Time for the Vegas Golden Knights to really maximise Entry-Level deals

Zach Whitecloud #2 of the Vegas Golden Knights skates against the Vancouver Canucks in Game Three of the Western Conference Second Round. (Photo by Bruce Bennett/Getty Images)
Zach Whitecloud #2 of the Vegas Golden Knights skates against the Vancouver Canucks in Game Three of the Western Conference Second Round. (Photo by Bruce Bennett/Getty Images) /

Taking advantage of players on rookie deals in 2020-21 will be instrumental for the Vegas Golden Knights.

It is no secret that the Vegas Golden Knights are currently over the salary cap as we settle into the Halcyon Days of the off-season.

Having had to walk the perilous tightrope of being so close to the cap ceiling for the duration of the 2019-20 season, the Golden Knights were hoping for an increase in the salary cap for 2020-21.

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However, COVID-19 had other ideas and due to the pure devastation this Pandemic has wreaked throughout the world, the NHL will have to deal with a flat cap of $81.5 million for at least the next couple of years.

As a result, the Golden Knights entered this off-season facing a cap crunch even as they pursued the biggest prize of Free Agency in elite defenseman Alex Pietrangelo.

In order to capture the absolute horse on the backend they have long craved, the front office pulled the trigger on two tough decisions by trading forward Paul Stastny and popular defenseman Nate Schmidt to the Winnipeg Jets and the Vancouver Canucks respectively.

However, even with those moves the Golden Knights are still $974,104 over the cap after re-signing elite goalie Robin Lehner to a five-year, $25 million deal and depth forward Tomas Nosek to a one-year, $1,250,000 contract.

Granted, teams can go over the cap ceiling by 10 percent during the off-season and it is likely that General Manager Kelly McCrimmon will make a minor move in order to get cap compliant before the start of the 2020-21 NHL season, whenever that may be.

But, in saying that, the Golden Knights will be in a tight cap crunch for the duration of the new season and they may be tempted to move some more pieces at the Trade Deadline should a player become available that the front office feel will help push this team over the top.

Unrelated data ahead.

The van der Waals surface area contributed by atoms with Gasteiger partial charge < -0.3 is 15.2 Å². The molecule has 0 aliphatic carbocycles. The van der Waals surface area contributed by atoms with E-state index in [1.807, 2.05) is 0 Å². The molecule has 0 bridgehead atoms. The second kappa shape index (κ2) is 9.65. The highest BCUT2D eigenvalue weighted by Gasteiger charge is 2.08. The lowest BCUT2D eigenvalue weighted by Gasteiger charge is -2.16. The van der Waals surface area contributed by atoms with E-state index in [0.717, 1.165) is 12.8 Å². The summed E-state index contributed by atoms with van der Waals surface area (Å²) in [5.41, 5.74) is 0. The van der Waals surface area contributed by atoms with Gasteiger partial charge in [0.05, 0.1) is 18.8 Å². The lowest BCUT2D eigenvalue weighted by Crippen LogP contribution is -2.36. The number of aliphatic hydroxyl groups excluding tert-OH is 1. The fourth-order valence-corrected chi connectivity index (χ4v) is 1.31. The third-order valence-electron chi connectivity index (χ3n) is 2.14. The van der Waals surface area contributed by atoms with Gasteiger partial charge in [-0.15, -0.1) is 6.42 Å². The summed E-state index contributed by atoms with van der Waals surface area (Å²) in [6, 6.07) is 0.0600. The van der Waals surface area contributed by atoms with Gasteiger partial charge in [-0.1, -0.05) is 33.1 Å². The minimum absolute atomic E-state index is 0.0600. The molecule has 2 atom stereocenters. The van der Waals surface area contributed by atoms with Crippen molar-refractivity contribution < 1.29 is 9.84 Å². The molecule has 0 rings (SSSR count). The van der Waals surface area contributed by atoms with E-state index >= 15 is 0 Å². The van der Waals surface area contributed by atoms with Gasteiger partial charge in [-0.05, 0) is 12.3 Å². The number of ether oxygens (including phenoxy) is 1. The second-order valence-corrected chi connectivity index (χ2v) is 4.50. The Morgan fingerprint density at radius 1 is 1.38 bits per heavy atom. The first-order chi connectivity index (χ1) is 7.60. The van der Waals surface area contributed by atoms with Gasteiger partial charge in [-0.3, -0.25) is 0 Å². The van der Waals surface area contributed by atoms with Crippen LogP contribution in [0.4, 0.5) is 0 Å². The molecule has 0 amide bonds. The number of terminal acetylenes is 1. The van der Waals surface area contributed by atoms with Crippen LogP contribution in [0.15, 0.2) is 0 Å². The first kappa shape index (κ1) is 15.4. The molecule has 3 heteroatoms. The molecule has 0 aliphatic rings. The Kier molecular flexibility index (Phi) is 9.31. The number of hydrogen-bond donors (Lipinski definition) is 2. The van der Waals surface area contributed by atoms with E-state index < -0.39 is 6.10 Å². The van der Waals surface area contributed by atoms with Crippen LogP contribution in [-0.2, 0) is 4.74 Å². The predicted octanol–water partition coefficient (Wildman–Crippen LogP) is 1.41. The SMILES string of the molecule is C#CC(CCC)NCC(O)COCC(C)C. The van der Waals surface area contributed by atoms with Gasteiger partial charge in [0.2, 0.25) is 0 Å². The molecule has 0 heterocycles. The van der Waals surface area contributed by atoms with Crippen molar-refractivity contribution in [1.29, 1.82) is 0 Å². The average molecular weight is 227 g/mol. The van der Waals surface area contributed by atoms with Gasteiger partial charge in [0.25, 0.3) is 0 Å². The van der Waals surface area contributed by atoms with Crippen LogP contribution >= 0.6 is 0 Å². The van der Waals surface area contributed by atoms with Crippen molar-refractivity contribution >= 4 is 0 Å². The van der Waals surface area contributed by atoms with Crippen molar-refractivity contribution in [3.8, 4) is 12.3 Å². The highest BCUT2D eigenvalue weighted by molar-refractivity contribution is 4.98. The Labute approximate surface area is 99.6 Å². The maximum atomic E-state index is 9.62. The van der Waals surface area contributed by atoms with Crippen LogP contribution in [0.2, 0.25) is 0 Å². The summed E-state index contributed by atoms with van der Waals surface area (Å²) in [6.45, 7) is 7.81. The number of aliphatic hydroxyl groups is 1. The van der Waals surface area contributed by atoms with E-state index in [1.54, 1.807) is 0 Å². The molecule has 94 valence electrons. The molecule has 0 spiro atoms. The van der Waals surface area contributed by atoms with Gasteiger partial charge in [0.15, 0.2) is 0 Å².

In the meantime, though, it is clear that utilizing and maximising players currently on their Entry-Level contracts will be huge for the Knights in 2020-21.

Cody Glass, who has two years left on his ELC with a cap hit of $863,333, will get the chance to establish himself as Vegas’ true second-line center, while defenseman Zach Whitecloud will be expected to continue to prove himself as a key piece in the defense corps.

High-end prospects Jack Dugan and Peyton Krebs, who are both on rookie deals less than $950,000, could win a roster job if they impress out of Training Camp with the Golden Knights needing a secondary scoring spark.

And, should the front office look to trade a veteran defenseman in either Alec Martinez or Nick Holden in order to get cap compliant, then the likes of Nic Hague, Dylan Coghlan, Jake Bischoff or Jimmy Schuldt will all be very good cost-effective options on that bottom pairing.

Jake Bischoff #45 of the Vegas Golden Knights.
Jake Bischoff #45 of the Vegas Golden Knights skates with the puck. (Photo by Ethan Miller/Getty Images) /

Throw Carl Dahlstrom into the mix, who was acquired from the Winnipeg Jets as part of the Paul Stastny trade and has one year remaining with a $850,000 cap hit, then the Golden Knights boast a nice collection of players who could play a big role on cost-effective contracts.

If the likes of Glass, Whitecloud and maybe even Krebs can step up and provide key contributions for the Vegas Golden Knights in 2020-21, then that will not only ease the pressure on their big-hitters to carry all of the load but also allow the front office some level of cap flexibility.

And, for a franchise who has leveraged a fair chunk of their future by dealing some high-end prospects in order to acquire pieces to help them to win now, it is about time that the Golden Knights really put an onus on developing players and maximising their worth while they are still on rookie deals.

If they can do just that in 2020-21 then it could reap rich rewards when it comes to ultimate success on the ice and managing the salary cap long-term.

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After all, building through the draft and player development are staples of any successful team in the NHL and also in any of the major sports, as the Tampa Bay Lightning proved in finally winning the Stanley Cup this year, so that is a lesson the Golden Knights will need to try and learn from heading into the 2020-21 season as they continue to adapt to a flat cap world.